Washington

Visitor misbehavior abounds as US parks agency turns 100

  • In this Aug. 3, 2016 photo, a large bison blocks traffic in the Lamar Valley of Yellowstone National Park as tourists take photos of the animal. Record visitor numbers at the nation's first national park have transformed its annual summer rush into a sometimes dangerous frenzy, with selfie-taking tourists routinely breaking park rules and getting too close to Yellowstone's storied elk herds, grizzly bears, wolves and bison.  (AP Photo/Matthew Brown)

    In this Aug. 3, 2016 photo, a large bison blocks traffic in the Lamar Valley of Yellowstone National Park as tourists take photos of the animal. Record visitor numbers at the nation's first national park have transformed its annual summer rush into a sometimes dangerous frenzy, with selfie-taking tourists routinely breaking park rules and getting too close to Yellowstone's storied elk herds, grizzly bears, wolves and bison. (AP Photo/Matthew Brown)  (The Associated Press)

  • In this Aug. 3, 2016 photo, Yellowstone National Park tourist John Gleason moves in on a large bull elk as two of his children and two children of friends follow the Walla Walla, Washington man. The animal ran away as the group got closer. Park officials say visitors getting too close to wildlife can create dangerous situations and has been on the rise as visitor numbers hit record levels. (AP Photo/Matthew Brown)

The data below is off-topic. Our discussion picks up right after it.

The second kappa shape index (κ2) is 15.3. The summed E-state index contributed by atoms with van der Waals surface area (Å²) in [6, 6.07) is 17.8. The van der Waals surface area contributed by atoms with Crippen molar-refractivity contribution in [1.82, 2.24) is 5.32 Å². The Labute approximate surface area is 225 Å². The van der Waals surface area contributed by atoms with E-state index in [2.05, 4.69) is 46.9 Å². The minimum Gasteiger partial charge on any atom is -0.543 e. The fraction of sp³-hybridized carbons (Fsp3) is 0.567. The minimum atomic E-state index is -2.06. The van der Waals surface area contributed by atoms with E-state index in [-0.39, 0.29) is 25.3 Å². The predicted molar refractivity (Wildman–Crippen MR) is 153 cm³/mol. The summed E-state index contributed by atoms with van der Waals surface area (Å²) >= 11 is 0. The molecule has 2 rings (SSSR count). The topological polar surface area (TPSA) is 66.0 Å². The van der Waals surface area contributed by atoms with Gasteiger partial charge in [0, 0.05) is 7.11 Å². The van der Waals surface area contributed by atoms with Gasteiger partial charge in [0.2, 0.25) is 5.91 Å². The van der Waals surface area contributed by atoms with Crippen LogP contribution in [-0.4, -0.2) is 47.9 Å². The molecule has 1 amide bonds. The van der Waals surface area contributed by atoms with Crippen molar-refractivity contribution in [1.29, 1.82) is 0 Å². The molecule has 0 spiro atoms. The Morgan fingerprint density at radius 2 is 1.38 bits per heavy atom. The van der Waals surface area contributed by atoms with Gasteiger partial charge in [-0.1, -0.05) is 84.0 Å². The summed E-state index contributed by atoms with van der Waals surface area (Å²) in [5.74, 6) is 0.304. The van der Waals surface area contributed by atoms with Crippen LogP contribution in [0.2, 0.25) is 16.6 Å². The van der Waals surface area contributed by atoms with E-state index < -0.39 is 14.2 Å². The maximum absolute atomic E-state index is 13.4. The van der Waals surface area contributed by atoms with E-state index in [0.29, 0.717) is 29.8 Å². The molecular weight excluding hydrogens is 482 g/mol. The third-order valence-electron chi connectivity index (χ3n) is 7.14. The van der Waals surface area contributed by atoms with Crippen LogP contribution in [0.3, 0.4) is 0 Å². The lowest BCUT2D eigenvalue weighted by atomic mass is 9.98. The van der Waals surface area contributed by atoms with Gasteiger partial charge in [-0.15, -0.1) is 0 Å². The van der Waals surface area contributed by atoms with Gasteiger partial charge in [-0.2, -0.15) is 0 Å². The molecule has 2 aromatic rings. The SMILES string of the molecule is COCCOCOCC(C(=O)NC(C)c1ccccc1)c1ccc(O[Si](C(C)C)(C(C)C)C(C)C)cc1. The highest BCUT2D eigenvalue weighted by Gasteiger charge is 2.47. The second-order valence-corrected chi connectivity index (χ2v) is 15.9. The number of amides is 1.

In this Aug. 3, 2016 photo, Yellowstone National Park tourist John Gleason moves in on a large bull elk as two of his children and two children of friends follow the Walla Walla, Washington man. The animal ran away as the group got closer. Park officials say visitors getting too close to wildlife can create dangerous situations and has been on the rise as visitor numbers hit record levels. (AP Photo/Matthew Brown)  (The Associated Press)

  • In this Aug. 3, 2016 photo, tourists take photos of elk outside Yellowstone National Park's Mammoth Hot Springs Hotel. Elk frequent the grass outside the hotel, where park administrators say visitors routinely violate park rules that require them to stay a minimum 25 yards from the animals. (AP Photo/Matthew Brown)

    In this Aug. 3, 2016 photo, tourists take photos of elk outside Yellowstone National Park's Mammoth Hot Springs Hotel. Elk frequent the grass outside the hotel, where park administrators say visitors routinely violate park rules that require them to stay a minimum 25 yards from the animals. (AP Photo/Matthew Brown)  (The Associated Press)

Record visitor numbers at the nation's first national park have transformed Yellowstone National Park's annual tourist rush into a sometimes dangerous frenzy.

Photo-snapping visitors routinely break the rules, getting too close to elk, grizzly bears, wolves and bison.

Officials say the rule-breaking puts visitors in harm's way, damages resources and displaces wildlife.

Law enforcement records obtained by The Associated Press suggest such problems are on the rise.

Yellowstone rangers are seeing more wildlife violations, more people treading on sensitive thermal areas and more illegal camping.

It's an illustration of the pressures facing America's most treasured lands as the National Park Service marks its 100th anniversary. From the Great Smoky Mountains to the Grand Canyon, major parks are grappling with vandalism, theft of resources and other misbehavior.